Our View: Missouri River pact necessary
A new pact has been formed to give a unified voice for states and tribes in this region with an interest in Missouri River issues. The Missouri River Association of States and Tribes includes seven upper Midwest states and 27 tribes. Gov. Mike Ro...
A new pact has been formed to give a unified voice for states and tribes in this region with an interest in Missouri River issues.
The Missouri River Association of States and Tribes includes seven upper Midwest states and 27 tribes. Gov. Mike Rounds announced its goals this week.
Known as MoRAST, the coalition's primary function is to protect and enhance the future of the Missouri River basin by combining natural resources management, water resources, fish and wildlife, and consideration of the impacts to economic, historic, cultural and social resources, according to a press release from the governor's office.
We notice that the state of Missouri declined to sign on. That's no surprise, considering its location at the end of the long river and the differences upstream states - like South Dakota - and downstream states - like Missouri - have in ideas concerning river management.
The group's board of directors will include up to two people from each participating state and up to six tribal members. State members will be appointed by their respective governor.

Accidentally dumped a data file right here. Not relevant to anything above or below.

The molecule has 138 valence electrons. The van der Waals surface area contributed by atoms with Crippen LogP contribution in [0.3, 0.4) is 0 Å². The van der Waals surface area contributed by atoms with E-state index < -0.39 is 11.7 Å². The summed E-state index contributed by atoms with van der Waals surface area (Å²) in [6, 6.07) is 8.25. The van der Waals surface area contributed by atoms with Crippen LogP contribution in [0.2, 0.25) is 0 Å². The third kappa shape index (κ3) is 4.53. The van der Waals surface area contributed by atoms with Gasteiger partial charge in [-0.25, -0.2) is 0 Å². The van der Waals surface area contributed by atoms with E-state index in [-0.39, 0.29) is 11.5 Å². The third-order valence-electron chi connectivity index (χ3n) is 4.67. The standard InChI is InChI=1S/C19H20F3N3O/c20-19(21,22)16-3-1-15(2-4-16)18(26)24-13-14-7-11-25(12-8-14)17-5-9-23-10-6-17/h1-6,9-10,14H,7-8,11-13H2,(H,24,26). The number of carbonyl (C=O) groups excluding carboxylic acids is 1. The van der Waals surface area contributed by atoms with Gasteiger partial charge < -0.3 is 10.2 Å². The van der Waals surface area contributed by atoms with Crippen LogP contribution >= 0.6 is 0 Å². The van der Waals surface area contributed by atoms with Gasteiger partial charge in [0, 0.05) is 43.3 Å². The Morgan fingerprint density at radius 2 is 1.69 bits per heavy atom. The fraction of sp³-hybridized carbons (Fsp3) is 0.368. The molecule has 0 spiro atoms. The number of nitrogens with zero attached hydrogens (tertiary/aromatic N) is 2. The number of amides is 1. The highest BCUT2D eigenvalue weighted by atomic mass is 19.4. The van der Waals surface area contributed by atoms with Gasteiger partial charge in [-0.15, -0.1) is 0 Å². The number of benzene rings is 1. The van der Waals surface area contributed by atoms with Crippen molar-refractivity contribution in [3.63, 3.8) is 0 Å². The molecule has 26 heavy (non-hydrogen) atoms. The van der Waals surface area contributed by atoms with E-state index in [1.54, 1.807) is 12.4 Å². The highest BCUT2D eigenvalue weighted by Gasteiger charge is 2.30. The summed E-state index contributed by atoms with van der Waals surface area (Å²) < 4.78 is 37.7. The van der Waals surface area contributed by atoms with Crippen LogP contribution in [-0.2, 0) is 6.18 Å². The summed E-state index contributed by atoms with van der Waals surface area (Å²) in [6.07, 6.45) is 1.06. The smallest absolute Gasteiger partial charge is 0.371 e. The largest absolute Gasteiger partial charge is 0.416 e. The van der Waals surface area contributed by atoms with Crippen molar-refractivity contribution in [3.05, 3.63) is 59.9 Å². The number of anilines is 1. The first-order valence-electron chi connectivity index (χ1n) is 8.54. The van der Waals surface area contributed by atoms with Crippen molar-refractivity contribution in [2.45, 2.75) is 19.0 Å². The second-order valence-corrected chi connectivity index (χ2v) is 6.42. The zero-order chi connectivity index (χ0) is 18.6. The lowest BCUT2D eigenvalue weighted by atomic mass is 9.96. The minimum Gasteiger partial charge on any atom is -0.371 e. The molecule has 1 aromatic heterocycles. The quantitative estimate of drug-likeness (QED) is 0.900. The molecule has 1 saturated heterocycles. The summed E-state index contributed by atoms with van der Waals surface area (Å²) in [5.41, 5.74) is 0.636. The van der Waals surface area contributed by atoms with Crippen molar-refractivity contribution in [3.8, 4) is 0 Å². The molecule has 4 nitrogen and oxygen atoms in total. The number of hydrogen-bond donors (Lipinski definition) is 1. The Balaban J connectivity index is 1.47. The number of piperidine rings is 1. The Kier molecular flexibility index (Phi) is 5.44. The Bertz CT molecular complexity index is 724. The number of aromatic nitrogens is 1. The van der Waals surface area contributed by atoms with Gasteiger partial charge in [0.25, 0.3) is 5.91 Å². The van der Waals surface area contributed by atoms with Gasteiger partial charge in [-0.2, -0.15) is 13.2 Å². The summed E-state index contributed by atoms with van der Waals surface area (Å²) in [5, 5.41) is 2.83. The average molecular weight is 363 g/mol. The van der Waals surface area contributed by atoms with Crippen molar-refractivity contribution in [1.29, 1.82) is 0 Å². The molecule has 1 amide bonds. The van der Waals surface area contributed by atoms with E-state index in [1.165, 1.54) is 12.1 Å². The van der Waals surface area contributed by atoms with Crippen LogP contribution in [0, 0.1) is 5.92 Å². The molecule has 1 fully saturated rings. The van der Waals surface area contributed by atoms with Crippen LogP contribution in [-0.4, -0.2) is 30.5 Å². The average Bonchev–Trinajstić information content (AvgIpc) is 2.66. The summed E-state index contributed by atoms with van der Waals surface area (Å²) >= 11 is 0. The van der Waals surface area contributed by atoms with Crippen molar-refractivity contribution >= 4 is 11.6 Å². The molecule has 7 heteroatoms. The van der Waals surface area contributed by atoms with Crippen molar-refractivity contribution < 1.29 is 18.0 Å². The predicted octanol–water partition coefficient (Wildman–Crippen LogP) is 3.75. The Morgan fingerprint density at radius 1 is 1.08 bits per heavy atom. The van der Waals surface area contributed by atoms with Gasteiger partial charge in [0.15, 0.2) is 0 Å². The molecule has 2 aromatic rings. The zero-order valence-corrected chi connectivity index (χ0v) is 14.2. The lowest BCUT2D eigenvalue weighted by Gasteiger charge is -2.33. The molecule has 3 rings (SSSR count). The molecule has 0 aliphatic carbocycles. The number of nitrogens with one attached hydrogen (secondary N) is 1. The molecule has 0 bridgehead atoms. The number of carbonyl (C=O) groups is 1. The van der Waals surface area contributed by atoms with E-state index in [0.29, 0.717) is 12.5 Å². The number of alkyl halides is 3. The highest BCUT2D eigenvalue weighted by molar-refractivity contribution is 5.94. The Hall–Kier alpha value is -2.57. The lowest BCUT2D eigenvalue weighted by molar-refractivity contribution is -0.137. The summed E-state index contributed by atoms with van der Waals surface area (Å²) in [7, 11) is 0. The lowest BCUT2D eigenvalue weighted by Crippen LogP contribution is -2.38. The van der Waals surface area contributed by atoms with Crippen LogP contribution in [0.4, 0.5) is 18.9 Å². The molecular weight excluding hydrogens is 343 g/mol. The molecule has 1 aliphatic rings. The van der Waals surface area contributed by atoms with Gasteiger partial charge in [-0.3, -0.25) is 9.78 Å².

MoRAST is a good idea. When it comes to something so important to our region as the Missouri River, a distinct plan presented through a unified voice is important.
There are many issues facing the Missouri River these days.
Fish and wildlife management always seems divisive for the states through which the Missouri flows.
Water management also is important. Everybody, especially in these dry times, wants their share. Up here, we like deep, blue water to support our large recreation industry; southern states feel they need water for river traffic, such as barges.
One issue we feel should be at the forefront is sedimentation. Anyone who has crossed the bridge near Springfield knows there is a big problem that isn't going to remedy itself. In that area, and also near Pierre, sedimentation from sandy waterways like the Bad River and Niobrara River are silting in our Missouri River reservoirs. It's especially apparent where the river skirts the southern border of Bon Homme County.
Other groups and states have talked about these issues, but concrete solutions - or even ideas - have been rare.
MoRAST has its hands full.
It's our hope that the group can stay on track and attack the myriad issues that the Missouri River presents in the 21st century.